As feminist parent-scholars we’d like to call for an end to (or at least a pause in) the seeming incessant focus on rejecting all that is pink, salmon, rose, coral, blush, and flush. As much of nation recovers from the frantic collective shopping spree that characterizes the end of the year, we’d like to make the case that the denunciation of all things pink should not really be our primary focus if we want to move toward a more gender equal world for girls and boys. Instead, we suggest that we begin to turn our attention to expanding the acceptable range of boys’ toys and their colors.
Many of us who think about gender and childhood toys are by now familiar with the debate about GoldieBlox, a toy company that sells products encouraging girls’ interest in engineering. The company’s commercial depicting girls deploying a Rube Goldberg-type setup with the typical girl toys—princesses, dolls, teacups, and oh-so-much pink—was seen as both inspirational and problematic. Commentators both celebrated the fact that girls were being encouraged to engage in engineering and critiqued the fact that that the products marketed by the company are still firmly framed in terms of girl culture.
The cultural process of “pinkification” (as Gwen Sharpe refers to it) is a way in which toys and forms of play which may have been historically associated with boys are rendered acceptably feminine. Indeed many, us included, are concerned with toys marketed to girls that are a larger part of a socialization process that encourages girls to be nice, passive and relationship-oriented. As Ellen Seiter notes in her book Sold Separately, “advertisements for girls’ toys have undergone fewer changes than other toys in the past fifty years because they continue to depict girls’ play as a miniature version of their mothers’ domestic work” (74). Luckily Pottery Barn simply leads with this sort of gender stereotyping in its toy section (placing gender “neutral” toys at the bottom of its boys and girls pages), even as it divides up its offerings by gender.
We find it a little concerning, however, that this discussion is so focused on girls. What would this discussion look like if we examined boys’ toys? What might this conversation look like if we focused not on getting rid of pink, princesses, or housekeeping toys, but on making these toys acceptable for everyone to play with. After all, as others have pointed out, this “pink is for girls” thing is a relatively new development. In her book Pink and Blue, Jo Paoletti details the historic transformations involved in gendering these two colors. While a brief look at JeongMee Yoon’s The Pink and Blue Project vividly illustrates the extent of this transformation, there’s no reason that color coding toys by gender couldn’t undergo future evolutions (especially with consumer pressure). Indeed, organizations like Let Toys Be Toys are fighting to get retailers to stop promoting toys as “for girls” or “for boys” and some toy stores are starting to try to make changes.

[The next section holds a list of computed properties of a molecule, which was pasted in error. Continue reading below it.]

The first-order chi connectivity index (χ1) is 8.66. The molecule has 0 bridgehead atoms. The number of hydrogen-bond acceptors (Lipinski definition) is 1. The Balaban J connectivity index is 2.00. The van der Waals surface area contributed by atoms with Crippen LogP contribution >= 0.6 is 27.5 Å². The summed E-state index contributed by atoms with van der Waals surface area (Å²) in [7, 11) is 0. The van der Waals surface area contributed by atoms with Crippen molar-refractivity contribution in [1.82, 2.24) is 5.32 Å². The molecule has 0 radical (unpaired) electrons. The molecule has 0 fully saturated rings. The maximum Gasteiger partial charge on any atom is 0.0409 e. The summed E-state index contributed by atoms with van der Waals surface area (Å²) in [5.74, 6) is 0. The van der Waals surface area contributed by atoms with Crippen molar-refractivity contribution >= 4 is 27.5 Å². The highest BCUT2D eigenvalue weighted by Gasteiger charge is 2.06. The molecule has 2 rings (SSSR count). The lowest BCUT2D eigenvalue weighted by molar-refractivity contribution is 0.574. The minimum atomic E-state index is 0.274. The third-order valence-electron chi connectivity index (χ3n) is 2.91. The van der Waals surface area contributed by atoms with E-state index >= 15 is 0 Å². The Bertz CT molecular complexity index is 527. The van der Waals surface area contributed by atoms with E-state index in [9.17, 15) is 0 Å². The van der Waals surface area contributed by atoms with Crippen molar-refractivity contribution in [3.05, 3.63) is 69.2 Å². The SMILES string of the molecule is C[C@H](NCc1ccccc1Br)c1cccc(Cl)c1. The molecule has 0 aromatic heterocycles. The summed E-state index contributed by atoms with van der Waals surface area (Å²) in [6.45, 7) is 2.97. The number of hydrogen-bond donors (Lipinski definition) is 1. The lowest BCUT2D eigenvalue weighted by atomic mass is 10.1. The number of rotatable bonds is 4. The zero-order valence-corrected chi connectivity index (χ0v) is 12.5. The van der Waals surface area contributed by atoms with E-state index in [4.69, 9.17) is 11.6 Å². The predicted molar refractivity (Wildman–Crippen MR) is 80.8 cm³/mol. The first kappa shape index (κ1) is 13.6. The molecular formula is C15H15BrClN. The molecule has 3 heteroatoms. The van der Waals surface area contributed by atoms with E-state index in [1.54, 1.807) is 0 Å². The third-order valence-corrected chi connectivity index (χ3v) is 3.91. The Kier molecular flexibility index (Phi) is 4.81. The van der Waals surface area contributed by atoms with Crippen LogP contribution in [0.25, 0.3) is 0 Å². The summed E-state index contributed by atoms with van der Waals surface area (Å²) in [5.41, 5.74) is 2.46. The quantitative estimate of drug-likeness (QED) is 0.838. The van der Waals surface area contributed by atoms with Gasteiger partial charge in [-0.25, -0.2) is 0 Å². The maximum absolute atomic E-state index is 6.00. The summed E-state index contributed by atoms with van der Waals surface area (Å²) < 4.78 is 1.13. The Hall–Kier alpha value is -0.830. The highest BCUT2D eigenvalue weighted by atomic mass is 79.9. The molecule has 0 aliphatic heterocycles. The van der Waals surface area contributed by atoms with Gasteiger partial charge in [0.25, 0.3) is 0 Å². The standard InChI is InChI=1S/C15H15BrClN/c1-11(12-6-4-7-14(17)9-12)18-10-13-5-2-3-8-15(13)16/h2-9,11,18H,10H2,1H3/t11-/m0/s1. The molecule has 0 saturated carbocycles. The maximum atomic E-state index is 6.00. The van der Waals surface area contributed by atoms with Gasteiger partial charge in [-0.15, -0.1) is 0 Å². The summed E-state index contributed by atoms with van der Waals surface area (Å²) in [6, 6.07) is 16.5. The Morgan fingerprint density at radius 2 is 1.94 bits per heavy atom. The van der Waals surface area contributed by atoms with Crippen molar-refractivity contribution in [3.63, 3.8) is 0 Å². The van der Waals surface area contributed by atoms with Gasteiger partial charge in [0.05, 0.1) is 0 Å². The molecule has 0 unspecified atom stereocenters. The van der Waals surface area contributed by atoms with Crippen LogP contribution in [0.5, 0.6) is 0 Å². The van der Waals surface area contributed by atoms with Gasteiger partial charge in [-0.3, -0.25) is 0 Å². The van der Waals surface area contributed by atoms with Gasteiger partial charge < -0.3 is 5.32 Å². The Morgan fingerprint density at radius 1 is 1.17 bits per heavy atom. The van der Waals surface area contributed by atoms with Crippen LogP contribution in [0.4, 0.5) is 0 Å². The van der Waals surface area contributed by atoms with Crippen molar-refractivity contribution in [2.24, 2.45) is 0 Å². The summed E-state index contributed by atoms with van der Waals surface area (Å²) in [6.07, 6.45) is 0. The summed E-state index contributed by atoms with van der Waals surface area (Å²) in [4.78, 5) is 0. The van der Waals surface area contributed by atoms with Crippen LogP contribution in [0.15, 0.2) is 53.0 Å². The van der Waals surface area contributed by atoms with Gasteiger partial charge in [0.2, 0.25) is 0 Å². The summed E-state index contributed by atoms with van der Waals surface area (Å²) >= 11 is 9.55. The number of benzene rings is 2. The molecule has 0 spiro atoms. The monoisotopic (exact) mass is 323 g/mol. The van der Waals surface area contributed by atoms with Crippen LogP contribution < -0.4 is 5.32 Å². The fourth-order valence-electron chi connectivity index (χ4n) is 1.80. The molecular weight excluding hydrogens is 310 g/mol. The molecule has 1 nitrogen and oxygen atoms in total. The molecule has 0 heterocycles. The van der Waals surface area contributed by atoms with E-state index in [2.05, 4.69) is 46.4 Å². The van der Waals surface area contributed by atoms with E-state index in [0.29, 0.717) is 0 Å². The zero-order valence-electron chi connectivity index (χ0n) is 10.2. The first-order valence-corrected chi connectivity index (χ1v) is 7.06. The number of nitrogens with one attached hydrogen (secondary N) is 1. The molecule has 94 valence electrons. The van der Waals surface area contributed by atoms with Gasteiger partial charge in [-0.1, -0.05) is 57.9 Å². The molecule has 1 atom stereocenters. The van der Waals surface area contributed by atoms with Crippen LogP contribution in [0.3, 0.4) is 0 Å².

The focus on the push back against pink and, by extension, princess culture is especially surprising when one looks at what is for sale in the boys’ aisle. Take the first category of offerings for boys at the Toys R Us website for example – action figures laden with a variety of weapons who are designed to defeat the bad guys. The closest offering for girls is a dolls category – featuring Barbies, the Little Mermaid, and Strawberry Shortcake. None of them are warriors. None of them have weapons. We see a similar difference even when looking at the exact same category: Girl’s Building Sets vs. Boy’s Building Sets. Girls apparently build houses, salons… and the occasional bridge. Boys? They build Super Star Destroyers and Monster Fighter Vampyre Castle… and the occasional bridge. To be clear, the “pink aisle” of toy stores is deeply problematic. It encourages a narrow range of passive, primarily family-oriented and appearance-obsessed femininities. But, as the toys on the (digital and physical) shelves indicate, we are encouraging equally restrictive and arguably more dangerous masculinities – warriors, space fighters, and ninjas.
So why isn’t the gunnification of boys culture the locus of discussion? It has a lot to do with our fear of boys’ gender transgressive behavior. Emily Kane gives us important insight about the power of this fear. In interviewing parents about their responses to their children’ gender nonconformity she finds many parents actively support some atypical behaviors in their sons. But, this acceptance and support is usually tempered by efforts to ensure that he conforms to masculine ideals in other ways. Importantly, parents of young children express more concern that gender nonconformity in their sons (but not necessarily daughters) is an indicator of a future non-heterosexual identity. A rejection of femininity is part of socializing boys to be acceptably masculine. As Kane writes, “Most parents made efforts to accomplish, and either endorsed or felt accountable to, an ideal of masculinity that was defined by limited emotionality, activity rather than passivity, and rejection of material markers of femininity.” Thankfully, some have begun to imagine what gender progressive parenting practices would actually look like.
Gloria Steinem is quoted as having said, “We’ve begun to raise daughters more like sons… but few have the courage to raise our sons more like our daughters.” Maybe the war on pinkification isn’t the one we should be fighting. Or at least we need to add to it a focus on the toys that we market to boys. The fact that boys are being socialized into violence and dominance is at least as problematic as the domestic and relational roles that are being marketed to girls. Rather than focusing so much energy on pink, perhaps we should be working on opening up rainbows of every color and toy for ALL children.